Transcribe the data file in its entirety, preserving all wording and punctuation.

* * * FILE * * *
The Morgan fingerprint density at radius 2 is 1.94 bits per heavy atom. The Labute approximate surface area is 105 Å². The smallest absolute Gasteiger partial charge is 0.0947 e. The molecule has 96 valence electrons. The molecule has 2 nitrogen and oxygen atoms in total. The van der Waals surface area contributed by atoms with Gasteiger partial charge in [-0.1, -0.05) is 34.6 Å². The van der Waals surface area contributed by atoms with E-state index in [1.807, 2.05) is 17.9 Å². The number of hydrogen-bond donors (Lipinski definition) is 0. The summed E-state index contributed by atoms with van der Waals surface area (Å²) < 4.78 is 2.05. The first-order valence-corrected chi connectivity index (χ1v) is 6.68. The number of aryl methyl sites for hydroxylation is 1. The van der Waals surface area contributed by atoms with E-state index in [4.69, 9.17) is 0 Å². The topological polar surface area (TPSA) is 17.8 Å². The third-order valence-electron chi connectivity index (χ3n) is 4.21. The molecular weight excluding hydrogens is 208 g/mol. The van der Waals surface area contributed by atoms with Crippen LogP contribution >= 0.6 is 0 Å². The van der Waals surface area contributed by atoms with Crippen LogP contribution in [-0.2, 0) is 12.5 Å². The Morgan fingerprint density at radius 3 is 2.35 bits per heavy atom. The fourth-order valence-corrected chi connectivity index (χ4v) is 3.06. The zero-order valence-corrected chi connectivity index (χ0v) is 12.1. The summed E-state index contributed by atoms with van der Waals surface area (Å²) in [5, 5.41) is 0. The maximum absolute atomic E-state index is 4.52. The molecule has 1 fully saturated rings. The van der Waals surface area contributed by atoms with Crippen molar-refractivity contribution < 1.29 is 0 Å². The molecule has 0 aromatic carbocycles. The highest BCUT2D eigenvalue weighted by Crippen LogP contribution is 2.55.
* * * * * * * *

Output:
The Morgan fingerprint density at radius 2 is 1.94 bits per heavy atom. The Labute approximate surface area is 105 Å². The smallest absolute Gasteiger partial charge is 0.0947 e. The molecule has 96 valence electrons. The molecule has 2 nitrogen and oxygen atoms in total. The van der Waals surface area contributed by atoms with Gasteiger partial charge in [-0.1, -0.05) is 34.6 Å². The van der Waals surface area contributed by atoms with E-state index in [1.807, 2.05) is 17.9 Å². The number of hydrogen-bond donors (Lipinski definition) is 0. The summed E-state index contributed by atoms with van der Waals surface area (Å²) < 4.78 is 2.05. The first-order valence-corrected chi connectivity index (χ1v) is 6.68. The number of aryl methyl sites for hydroxylation is 1. The van der Waals surface area contributed by atoms with E-state index in [4.69, 9.17) is 0 Å². The topological polar surface area (TPSA) is 17.8 Å². The third-order valence-electron chi connectivity index (χ3n) is 4.21. The molecular weight excluding hydrogens is 208 g/mol. The van der Waals surface area contributed by atoms with Crippen LogP contribution >= 0.6 is 0 Å². The van der Waals surface area contributed by atoms with Crippen LogP contribution in [-0.2, 0) is 12.5 Å². The Morgan fingerprint density at radius 3 is 2.35 bits per heavy atom. The fourth-order valence-corrected chi connectivity index (χ4v) is 3.06. The zero-order valence-corrected chi connectivity index (χ0v) is 12.1. The summed E-state index contributed by atoms with van der Waals surface area (Å²) in [5, 5.41) is 0. The maximum absolute atomic E-state index is 4.52. The molecule has 1 fully saturated rings. The van der Waals surface area contributed by atoms with Crippen molar-refractivity contribution < 1.29 is 0 Å². The molecule has 0 aromatic carbocycles. The highest BCUT2D eigenvalue weighted by Crippen LogP contribution is 2.55.